This restaurant has been running since 1960 and if you haven't had a chance to stop there then you need to! Even if only to brows the gift shop and check out the place.

Adrian, Texas – Midpoint

Midpoint on Route 66 in Adrian is the exact halfway point of the route! 1139 miles to Chicago and 1139 miles to Los Angeles.

 

Nothing much else in Adrian, the poor little Cafe was struggling with burst water pipes this day meaning no rest rooms and no food service. There were people from Leeds, England, Chicago and us.

Santa Rosa, New Mexico – Blue Hole

Again, every time we drive past the signs we say to each other, we should stop there one day, so came the time to take a side exit back onto Route 66 and visit the Blue Hole.

 

It's spectacular curiously crystal clear blue waters sit at a constant 61F/16C. It is 60ft wide, 81ft deep and has an outflow of 3000gal per minute. I'm curious about that and how large the outflow is, where does it go to, where does water come in? Divers can explore the hole but with lifeguards on duty it is for those wants to just jump into the refreshing waters from various rock points over and over again.

Moriarty, New Mexico – Sierra Blanca Brewery

How many times have we been to Moriarty now and not once have we managed to get to the brewery?! I hear you all gasp in disbelief knowing Jack and I enjoy beer tasting, okay well drinking, especially trying out new local craft brews and we hadn't been to this one just two minutes from the hotel!

 

It's been in its current location since 2006 and has around 14 varieties on tap for tasting, beer flight samples, or full glasses, your choice. Here we sampled the Outlaw Lager, Alien Wheat, Alien Vanilla Milk Stout and the Pancho Verde Green Chile Cerveza. Then Jack went for a straight up Alien Wheat and I had the Cherry Wheat – I like that one too. One case Alien Wheat $30 bucks!

Grants, New Mexico – Route 66 Drive Thru

Into Grants to drive thru their new neon sign for a photo opportunity. We will visit this again in February and see it of an evening lit up!

 

We stopped at the Mining Museum briefly and agin we will make time for this next trip as there is an underground tour of the uranium mine right below the building!

 

Milan, New Mexico – Transcontinental Air Transport Museum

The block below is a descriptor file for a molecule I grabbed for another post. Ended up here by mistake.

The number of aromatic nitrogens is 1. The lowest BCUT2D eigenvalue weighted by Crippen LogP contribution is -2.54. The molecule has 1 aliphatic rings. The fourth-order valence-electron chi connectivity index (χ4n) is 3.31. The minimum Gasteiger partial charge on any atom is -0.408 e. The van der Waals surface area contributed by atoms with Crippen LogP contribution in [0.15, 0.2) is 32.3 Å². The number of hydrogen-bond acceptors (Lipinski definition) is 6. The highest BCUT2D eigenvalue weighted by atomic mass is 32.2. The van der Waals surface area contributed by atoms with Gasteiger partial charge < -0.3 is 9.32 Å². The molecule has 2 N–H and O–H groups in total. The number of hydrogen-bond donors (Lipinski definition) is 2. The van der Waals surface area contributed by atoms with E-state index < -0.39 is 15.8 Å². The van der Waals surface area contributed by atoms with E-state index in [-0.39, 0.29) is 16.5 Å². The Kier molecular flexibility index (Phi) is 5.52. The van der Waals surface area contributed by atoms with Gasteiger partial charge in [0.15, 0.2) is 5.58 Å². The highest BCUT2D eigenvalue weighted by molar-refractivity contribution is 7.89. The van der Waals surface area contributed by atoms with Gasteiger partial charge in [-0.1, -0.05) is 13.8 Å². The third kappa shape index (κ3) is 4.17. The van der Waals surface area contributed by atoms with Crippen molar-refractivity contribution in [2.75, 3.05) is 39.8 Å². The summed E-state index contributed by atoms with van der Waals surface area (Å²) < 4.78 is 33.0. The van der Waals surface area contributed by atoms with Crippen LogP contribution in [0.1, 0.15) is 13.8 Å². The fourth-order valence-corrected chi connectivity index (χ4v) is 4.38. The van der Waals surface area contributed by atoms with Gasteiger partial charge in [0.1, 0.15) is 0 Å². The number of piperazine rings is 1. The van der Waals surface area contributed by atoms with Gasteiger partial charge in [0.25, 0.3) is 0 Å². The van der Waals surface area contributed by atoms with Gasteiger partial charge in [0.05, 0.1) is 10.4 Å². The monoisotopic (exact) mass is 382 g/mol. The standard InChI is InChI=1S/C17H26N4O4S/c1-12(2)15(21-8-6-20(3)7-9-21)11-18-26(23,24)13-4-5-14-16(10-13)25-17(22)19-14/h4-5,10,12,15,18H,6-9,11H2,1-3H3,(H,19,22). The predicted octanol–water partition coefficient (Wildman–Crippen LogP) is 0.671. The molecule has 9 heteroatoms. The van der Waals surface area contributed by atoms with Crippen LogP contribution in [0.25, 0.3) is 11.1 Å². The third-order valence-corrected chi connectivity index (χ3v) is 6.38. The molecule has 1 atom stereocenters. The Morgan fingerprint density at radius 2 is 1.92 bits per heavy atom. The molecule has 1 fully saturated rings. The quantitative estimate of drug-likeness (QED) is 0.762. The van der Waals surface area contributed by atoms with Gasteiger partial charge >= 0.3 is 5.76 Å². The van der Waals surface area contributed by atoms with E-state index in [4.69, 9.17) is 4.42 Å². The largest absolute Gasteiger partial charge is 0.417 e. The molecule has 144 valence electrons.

A small little building of National Heritage, the restored 1953 Flight Service Station. The Federal facility operated until 1973. It tells the tale of Charles Lindbergh's involvement in TAT's historic plane and train cross country travel, mail routes and his gegraphical aerial photography taken in 1929.

The photos were recreated in 2008.

The Beacon 62 power shed sat in the Zuni Mountains when it was in operation. Each beacon tower with its accompanying power shed and concrete arrow made for a visual “light line” along the route.

These beacons were located 10-15 miles apart with every 50miles having a landing strip which would also consist of actual radio contact and a weather station.

 

Also on the grounds is the metal route arrow of 59B moved to the museum location from El Morro.

 

A 1955 “Delta Platform” UHF antenna.

 

The Transcontinental Airway was approved by congress in 1923 becoming the world's first civilian ground-based air navigation system. It was to improve airmail service from the then current daylight airmail service that took greater than 2 days.

 

The TAT passenger service cost $340 a ticket to get you from one side of the country to the other. Fred Harvey provided in Flint drinks and meals and after day 1 flight journey the Harvey Houses provided swift service to a waiting Pullman and the train ride and onto the next day's flight continuation.

 

This was a great little museum with some very interesting and unique exhibit pieces.

That's it for new and interesting places!

Kat xo

 

Stampede At South River

This year The South River Shootists hosted the 2018 SASS Georgia State Championship – Rooster Cogburn and the Lady.

The South River Gun Club in Covington, Georgia is a fabulous facility for multiple shooting sports, a club house and great amenities. It was nice to meet Len (president of the club) and Dun Gamblin' as they roamed the range during the weekend.

The cowboy range is spectacular. Tree lined berms, shade structures, umbrellas on unloading tables, shade over loading tables. The facades were all done with Rooster and Eula, throw in the odd horse, nitro box, wagon etc. Every range has fine gravel base and the paths down to the ranges are all asphalt making for a pleasant guncart expedition.